What is Black Robot? If you guessed a Japanese comic book, you’d be…wrong. It’s an LA-based band, a new one but made up of veteran players who wanted to make classic-sounding rock. And they did, thanks in large part to producer Dave Cobb.
Dave is a kung fu master of old-school tones, in part through his relentless use of old gear – amps and guitars yes, but also mic preamps and mixing boards. In this case, he also played most of the guitars on the album, so he’s a great guy to interview. Interesting dude, too. Here’s my interview with him:
WoodyTone: Sounds like old-school AC/DC tones on the album – was that what you were going for?
Dave Cobb: Yes, we love those AC/DC records. They all had very loud, clean, aggressive guitar sounds.
Why was that the sound you wanted for this record? Did you want an older-school feel?
My heroes growing up were Jimmy Page, Angus Young, Keith Richards, Pete Townshend – they all had a lot of aggression with their playing, but it was never super-distorted. A lot of kids crank up the distortion and think it’s heavy, but in actuality when it’s cleaner it has more weight and power to it. It makes you work for it.
I don’t really like modern-sounding records – I actually kind of hate them for the most part. So we weren’t really going after the [tone of the] old records, we were just going after what I like – which happens to be old records (laughs).
It seems like it’s a tough tone to get. A lot of people have tried, but in the modern era, even with all this fancy equipment, I just don’t hear it. Is it a tough tone to get?
Now we might have more stuff available, but it’s not as high-quality. [Back in the day] the guitars were American-made and made at the height of American craftsmanship, the Marshalls were made with quality parts, and you had quality players – you couldn’t record a record unless you had a high level of ability. Plus studios had the best mics in the world [and] they had good consoles and tape.” [He is trying to mimic that approach.]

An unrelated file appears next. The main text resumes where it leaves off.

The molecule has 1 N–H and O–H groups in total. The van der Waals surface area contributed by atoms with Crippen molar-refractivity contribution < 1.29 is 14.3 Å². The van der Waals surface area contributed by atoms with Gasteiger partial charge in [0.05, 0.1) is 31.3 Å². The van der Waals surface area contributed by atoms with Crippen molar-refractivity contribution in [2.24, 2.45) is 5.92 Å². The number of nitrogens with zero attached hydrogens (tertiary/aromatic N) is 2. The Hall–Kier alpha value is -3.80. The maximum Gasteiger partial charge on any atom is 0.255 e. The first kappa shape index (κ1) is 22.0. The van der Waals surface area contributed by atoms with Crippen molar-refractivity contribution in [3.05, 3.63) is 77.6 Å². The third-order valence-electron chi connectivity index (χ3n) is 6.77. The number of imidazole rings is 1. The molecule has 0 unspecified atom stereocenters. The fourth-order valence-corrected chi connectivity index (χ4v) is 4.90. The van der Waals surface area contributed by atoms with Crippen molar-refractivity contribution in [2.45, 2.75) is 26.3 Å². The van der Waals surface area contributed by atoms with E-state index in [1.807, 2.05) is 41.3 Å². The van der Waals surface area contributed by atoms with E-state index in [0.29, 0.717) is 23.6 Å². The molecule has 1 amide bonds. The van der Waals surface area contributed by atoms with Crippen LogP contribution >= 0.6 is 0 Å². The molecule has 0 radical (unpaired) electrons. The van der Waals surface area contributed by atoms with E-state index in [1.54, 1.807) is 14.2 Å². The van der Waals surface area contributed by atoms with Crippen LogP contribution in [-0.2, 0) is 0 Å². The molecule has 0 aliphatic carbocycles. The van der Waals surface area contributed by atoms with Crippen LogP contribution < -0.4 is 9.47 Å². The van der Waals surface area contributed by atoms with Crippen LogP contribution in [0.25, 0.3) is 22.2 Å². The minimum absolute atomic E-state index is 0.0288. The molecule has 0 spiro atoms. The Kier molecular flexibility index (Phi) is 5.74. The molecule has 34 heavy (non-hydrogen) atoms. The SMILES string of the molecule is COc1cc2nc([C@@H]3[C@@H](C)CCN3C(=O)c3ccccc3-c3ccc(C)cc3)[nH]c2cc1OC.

What equipment did you use to get those tones and why?
I used a 1952 Les Paul Gold Top conversion with PAF pickups, a 1967 Marshall 50-watt and a Fender 1960 Tweed Deluxe, a Boss DM2 [analog delay], a vintage Vox Tone Bender and Colorsound Super Fuzz [Colorsound Tone Bender?], 10-gauge Ernie Ball strings and Fender medium picks.
Are they real PAFs?
The one in the bridge is a real PAF from the late ’50s, and the other one is a Gibson T-Top. I tried PAFs – tried a bunch – [in the neck] but nothing could beat the T-Top in that position.
What model of Marshall was it?
It was kind of a transitional year. I also used a 65 Amps amplifier a lot, the Nash Vegas. It’s a one-off they made, a really good amp. They’re one of the only amp companies that do it right.
Did you use the Marshall and Deluxe separately or did you combine them?
I can’t remember what we used on what now, but I like it Marshally.
How loud did you record?
The Marshall was more than halfway pushed. A lot of the secret in getting that tone is to push the amp hard and back the volume down on the guitar. When you hear the solos on AC/DC records, you hear the amp going into overdrive. [Angus] uses the [guitar] volume knob. That’s kind of a lost technique now.
What were the amps running through?
Some were running through a ’70s Marshall 2×12 that had 20-watt Celestions. We also had a Marshall 4×12, a checkerboard with black-back Celestion 25s in it.